The Lawyer’s Global Litigation Top 50 2013 annual survey of senior in-house UK lawyers has found that projected litigation costs provided by counsel to their corporate clients were off by as much as 100%, with the average being 40%. “[E]ven experienced law firms are often woefully inept at accurately forecasting litigation costs,” the report concluded.
That mis-forecasting can be particularly devastating to a litigation matter there. The UK has recently implemented a new civil procedure rule 3.9 as part of legal justice reforms made by Lord Justice Jackson in April of this year. It requires that legal budgets be set and approved by the court and was recently and famously enforced in connection with a defamation suit lodged by former chief whip Andrew Mitchell MP, prohibiting him from exceeding his budget of £2,000. “That decision sent shock waves through law firm litigation departments when the judges limited Mitchell’s costs in his case against The Sun newspaper because his legal team failed to submit a budget on time.”
Cost is not the only aspect of litigation that we are not so good at predicting. In a prior post entitled Decision-making on Trial: Are We promising More Than We Can Deliver?, we pointed out research done by Randall Kiser on the extent of lawyer mis-forecasting of litigation results, as reported in his book Beyond Right and Wrong: The Power of Effective Decision Making for Attorneys and Clients, and of evidence that optimism and overconfidence, particularly among men, are drivers of some of that mis-forecasting.
Included among Kiser’s findings were two particularly troubling results: 1) the extent of the lawyer’s experience, rank of the lawyer’s law school and size of the law firm did not increase the accuracy of case evaluations; and 2) over the 40-year time period Kiser reviewed, the rate of poor decision-making with respect to litigation strategy actually increased. “It’s peculiar if any field is not improving its performance over a 40-year period,” Kiser noted.
So what’s to be done about this escalating weakness in predicting results, as well as costs, of litigation? Do we need to keep more metrics? Employ better analytics? Put out lawyers through humility training?
Or could it be that we should trust our feelings more? Huh?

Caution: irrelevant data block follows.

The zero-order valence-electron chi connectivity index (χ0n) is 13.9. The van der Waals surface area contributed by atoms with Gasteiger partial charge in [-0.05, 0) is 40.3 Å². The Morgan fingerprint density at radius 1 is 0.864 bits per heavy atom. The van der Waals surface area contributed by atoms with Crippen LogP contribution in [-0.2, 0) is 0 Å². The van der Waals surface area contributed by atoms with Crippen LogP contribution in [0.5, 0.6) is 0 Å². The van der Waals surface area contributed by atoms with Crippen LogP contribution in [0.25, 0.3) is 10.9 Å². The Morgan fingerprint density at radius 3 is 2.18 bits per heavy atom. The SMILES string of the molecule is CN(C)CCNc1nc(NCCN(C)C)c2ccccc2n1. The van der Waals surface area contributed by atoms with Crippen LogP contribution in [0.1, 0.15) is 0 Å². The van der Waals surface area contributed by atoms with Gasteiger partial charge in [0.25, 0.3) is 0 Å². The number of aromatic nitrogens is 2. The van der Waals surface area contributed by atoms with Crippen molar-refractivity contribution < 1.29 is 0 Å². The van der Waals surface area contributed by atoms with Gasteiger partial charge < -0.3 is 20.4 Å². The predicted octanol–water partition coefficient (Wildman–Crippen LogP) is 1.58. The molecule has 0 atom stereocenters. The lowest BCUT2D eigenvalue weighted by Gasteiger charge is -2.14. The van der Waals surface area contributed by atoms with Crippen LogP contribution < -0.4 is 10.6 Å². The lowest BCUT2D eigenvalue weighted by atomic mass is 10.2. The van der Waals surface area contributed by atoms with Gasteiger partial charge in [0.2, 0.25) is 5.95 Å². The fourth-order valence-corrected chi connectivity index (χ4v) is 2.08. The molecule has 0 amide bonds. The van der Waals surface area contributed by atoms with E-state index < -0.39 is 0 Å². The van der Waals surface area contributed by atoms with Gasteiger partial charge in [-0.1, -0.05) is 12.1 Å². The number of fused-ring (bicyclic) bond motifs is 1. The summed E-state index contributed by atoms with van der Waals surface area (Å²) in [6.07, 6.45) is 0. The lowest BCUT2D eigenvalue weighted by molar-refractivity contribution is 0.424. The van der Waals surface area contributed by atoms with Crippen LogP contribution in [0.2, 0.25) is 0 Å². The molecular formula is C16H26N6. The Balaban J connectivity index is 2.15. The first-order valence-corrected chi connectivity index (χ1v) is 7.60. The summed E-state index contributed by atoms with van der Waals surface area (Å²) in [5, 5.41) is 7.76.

Emotional intelligence has been shown to improve our predictive abilities in all types of endeavors. In a 2012 review of eight studies involving more than 1,250 people, researchers found that in such diverse areas as predicting “the winner of a presidential primary (study 1), movies’ successes at the box office (study 2), the winner of a singing competition (study 3), movements of the Dow Jones (study 4), the winner of a football championship game (study 5), or even the weather (studies 6–8)… people who trusted their feelings in judgments and decisions consistently predicted these future events more accurately than people who did not.”
“Despite the range of events and prediction horizons (in terms of when the future outcome would be determined), the results across all studies consistently revealed that people with higher trust in their feelings were more likely to correctly predict the final outcome than those with lower trust in their feelings.” The researchers call this phenomenon “the emotional oracle effect.”
Interestingly, “it is mostly high trust in feelings that improves prediction accuracy rather than low trust in feelings that impairs it.“ As Professor Michel Pham, the lead researcher, explained: “When we rely on our feelings, what feels ‘right’ or ‘wrong’ summarizes all the knowledge and information that we have acquired consciously and unconsciously about the world around us. It is this cumulative knowledge, which our feelings summarize for us, that allows us to make better predictions. In a sense, our feelings give us access to a privileged window of knowledge and information — a window that a more analytical form of reasoning blocks us from.”